book will help me more easily and quickly. 

-- 

Rick "rickman" Collins

rick.collins@XYarius.com
Ignore the reply address. To email me use the above address with the XY
removed.

Arius - A Signal Processing Solutions Company
Specializing in DSP and FPGA design      URL http://www.arius.com
4 King Ave                               301-682-7772 Voice
Frederick, MD 21701-3110                 301-682-7666 FAX

Article: 41113
Subject: Re: A petition for Synplify's new fature (FPGA synthesis tool)
From: Kevin Brace <ihatespam99kevinbraceusenet@ihatespam99hotmail.com>
Date: Thu, 21 Mar 2002 00:33:36 -0600
Links: << >>  << T >>  << A >>
Falk Brunner wrote:
> 
> "Kevin Brace" <ihatespam99kevinbraceusenet@ihatespam99hotmail.com> schrieb
> im Newsbeitrag news:a79fvc$qo1$1@newsreader.mailgate.org...
> 
> >         Compared to using a regular CLB FF, using an IOB OE FF makes Tsu
> > worse because routing distance will get longer, and will get only worst
> > if the device's die gets larger.
> > Also, for a path starting from unregistered control signals of PCI bus
> > (FRAME#, IRDY#, DEVSEL#, TRDY#, and STOP#) to AD[31:0] or C/BE#[3:0]'s
> > OE FFs, I already got 4 levels of 4-input LUT, and so far, I haven't
> > been successful reducing the level of LUT.
> 

> I got it. But still, try to locate the critical stuff close together so that
> the signal dont have to cross the whol chip.
> 


        Even if the relevant LUTs are group inside an CLB, the signal
will still have to travel quite a long distance.
Therefore, I find it better not to use IOB OE FFs, and keep an OE FF
near the control signals to reduce routing distance.




> > But the problem is XST overrides my design of using one OE FF for
> > AD[31:0], and one OE FF for C/BE[3:0], and duplicates them 32 times and
> > 4 times, respectively.
> > Attaching "keep" attribute didn't help either.
> 

> Did you check the settings in the synthesis options?? In the preferences,
> switch to "Advanced" properties, then there is a switch which allows you to
> set global generation of IOB FlipFlops. Just set it to Auto or OFF. Then
> just add the right attribute to the FF you want inside the IOB.
> 
> attribute iob: string;
> attribute iob of
> {component_name|entity_name|label_name}:
> {component|entity|label} is "(true|false|auto)";
> 
> Regards
> Falk


        I already use Advanced options.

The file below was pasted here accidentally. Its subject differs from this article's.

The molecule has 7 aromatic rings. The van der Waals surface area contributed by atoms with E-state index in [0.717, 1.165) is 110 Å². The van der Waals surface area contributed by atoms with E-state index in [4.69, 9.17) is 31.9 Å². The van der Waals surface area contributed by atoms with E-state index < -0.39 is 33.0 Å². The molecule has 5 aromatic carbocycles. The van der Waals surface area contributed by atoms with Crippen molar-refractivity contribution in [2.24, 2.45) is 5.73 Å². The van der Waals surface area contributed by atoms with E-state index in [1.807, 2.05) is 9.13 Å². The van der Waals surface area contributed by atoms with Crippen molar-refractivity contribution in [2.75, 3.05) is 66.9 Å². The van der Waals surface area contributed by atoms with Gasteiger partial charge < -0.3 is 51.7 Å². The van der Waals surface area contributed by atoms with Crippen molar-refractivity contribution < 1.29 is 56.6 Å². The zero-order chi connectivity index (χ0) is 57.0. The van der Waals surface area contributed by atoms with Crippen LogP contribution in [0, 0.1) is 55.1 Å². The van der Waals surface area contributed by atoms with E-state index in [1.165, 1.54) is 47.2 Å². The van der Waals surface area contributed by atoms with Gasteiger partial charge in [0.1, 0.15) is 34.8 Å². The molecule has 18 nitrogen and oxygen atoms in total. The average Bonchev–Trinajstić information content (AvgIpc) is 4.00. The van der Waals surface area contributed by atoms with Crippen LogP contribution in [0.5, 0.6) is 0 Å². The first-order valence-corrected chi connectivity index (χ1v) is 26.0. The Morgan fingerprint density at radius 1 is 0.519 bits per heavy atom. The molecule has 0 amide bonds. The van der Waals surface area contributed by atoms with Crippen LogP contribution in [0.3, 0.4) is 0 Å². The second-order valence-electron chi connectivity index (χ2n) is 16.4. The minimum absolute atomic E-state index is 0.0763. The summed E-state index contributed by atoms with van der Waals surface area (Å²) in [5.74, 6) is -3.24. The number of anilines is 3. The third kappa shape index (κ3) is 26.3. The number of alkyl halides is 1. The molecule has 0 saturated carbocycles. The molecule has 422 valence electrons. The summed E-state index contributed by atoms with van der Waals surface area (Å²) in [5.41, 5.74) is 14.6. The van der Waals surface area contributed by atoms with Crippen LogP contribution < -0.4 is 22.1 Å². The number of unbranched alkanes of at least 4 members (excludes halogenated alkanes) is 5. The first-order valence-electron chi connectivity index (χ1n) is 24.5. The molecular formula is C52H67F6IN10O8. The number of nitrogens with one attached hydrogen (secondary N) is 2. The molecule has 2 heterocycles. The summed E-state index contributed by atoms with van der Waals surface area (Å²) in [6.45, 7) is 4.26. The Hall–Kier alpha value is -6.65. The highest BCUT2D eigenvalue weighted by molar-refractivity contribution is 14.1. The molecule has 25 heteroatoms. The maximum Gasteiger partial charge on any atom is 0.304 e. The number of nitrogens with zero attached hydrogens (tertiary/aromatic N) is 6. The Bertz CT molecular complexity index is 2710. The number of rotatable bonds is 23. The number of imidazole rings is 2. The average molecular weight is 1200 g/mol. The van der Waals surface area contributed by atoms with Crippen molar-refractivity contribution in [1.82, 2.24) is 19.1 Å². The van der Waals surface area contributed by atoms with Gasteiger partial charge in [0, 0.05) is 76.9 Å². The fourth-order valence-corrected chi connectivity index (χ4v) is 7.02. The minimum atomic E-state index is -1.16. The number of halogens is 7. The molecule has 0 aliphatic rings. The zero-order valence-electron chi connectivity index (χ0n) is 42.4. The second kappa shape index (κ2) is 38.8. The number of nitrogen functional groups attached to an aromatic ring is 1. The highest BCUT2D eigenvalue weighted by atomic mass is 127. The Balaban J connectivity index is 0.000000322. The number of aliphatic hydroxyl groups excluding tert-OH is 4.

I already tried attaching Pack regsiters into IOB synthesis option to
individual FFs that will ultimately become IOB FFs, but the problem of
XST's IOB synthesis option is when a FF that will ultimately become an
IOB FF is located one or two hierarchy deep from the top module, the IOB
synthesis option attached seems to get ignored.
I believe this is a bug of XST.
So, the only way I figured out duplicating FFs that will become IOB FFs
is to use the global Pack registers into IOB option, and set it to Yes.
        I am aware of XST's synthesis options, and I do use some of them
in my PCI IP core like a "keep" attribute to prevent signals from
getting optimized, and a "blackbox" attribute when I use the infamous
PCILOGIC (The secret IRDY# and TRDY# pin thing people always talk about.
After I figured it out, it doesn't seem like a big deal.) in my PCI IP
core.
I don't like adding XST specific synthesis options to my code because I
want to keep it vendor independent, so I almost always use a synthesis
constraint file, but adding the synthesis options directly into my code
didn't make any difference either.



Kevin Brace (In general, don't respond to me directly, and respond
within the newsgroup.)

Article: 41114
Subject: Re: how to deal with signal pass through two clock domain
From: shengyu_shen@hotmail.com (ssy)
Date: 20 Mar 2002 22:46:04 -0800
Links: << >>  << T >>  << A >>
kayrock66@yahoo.com (Jay) wrote in message news:<d049f91b.0203201627.44fb0ed@posting.google.com>...
> Why are you driving your timer with a different clock then your
> processor that is reading it?
> 

the timer can be driven by an external clock or an internal clock

Article: 41115
Subject: more questions
From: "Jimmy Zhang" <zhengyu@attbi.com>
Date: Thu, 21 Mar 2002 08:20:06 GMT
Links: << >>  << T >>  << A >>
For all the spartan II FPGA based PCI cards, can I expect the bandwidth to
be a full
blown  33Mx4 MB/s?

Also some cards seem to have implemented the PCI logic onto the FPGA
already. One
manufacture claims to have used 15K gates on the FPGA, and have left 135K
gates left
on the FPGA for other things. Just curious, if I download the code onto the
FPGA, will
I overwrite the orignal PCI logic, and from a HDL coding perspective, how do
I interface
the backend processing logic with their PCI design.

Jimmy



Article: 41116
Subject: Re: more questions
From: "Jimmy Zhang" <zhengyu@attbi.com>
Date: Thu, 21 Mar 2002 08:23:27 GMT
Links: << >>  << T >>  << A >>
Also, how would I know if the design I have is too big so that there
wouldn't be enough
resources on board to accomodate the design?

Jimmy


Jimmy Zhang wrote in message ...
>For all the spartan II FPGA based PCI cards, can I expect the bandwidth to
>be a full
>blown  33Mx4 MB/s?
>
>Also some cards seem to have implemented the PCI logic onto the FPGA
>already. One
>manufacture claims to have used 15K gates on the FPGA, and have left 135K
>gates left
>on the FPGA for other things. Just curious, if I download the code onto the
>FPGA, will
>I overwrite the orignal PCI logic, and from a HDL coding perspective, how
do
>I interface
>the backend processing logic with their PCI design.
>
>Jimmy
>
>



Article: 41117
Subject: Difference between two mulplications?
From: "Kelvin Hsu" <qijun@okigrp.com.sg>
Date: Thu, 21 Mar 2002 16:56:54 +0800
Links: << >>  << T >>  << A >>
What makes them different in ISE 4.1?

Case A:
assign beta_X_x = beta_tmp * x;
assign beta_X_y = beta_tmp * y;
assign meanpos_temp1 = {y, {5'h00}} + beta_X_x - beta_X_y;

Case B:
assign meanpos_temp1 = beta_tmp * x + (6'd32 - beta_tmp) * y;

What did happen was that the gate level simulation of the two are different.
Case A is same as RTL simulation, Case B differnet.

Any comments?

--
Email: qijun@okigrp.com.sg



Article: 41118
Subject: Re: low cost PCI spartan board needed
From: "Jimmy Zhang" <zhengyu@attbi.com>
Date: Thu, 21 Mar 2002 08:58:13 GMT
Links: << >>  << T >>  << A >>
A question from a newbie,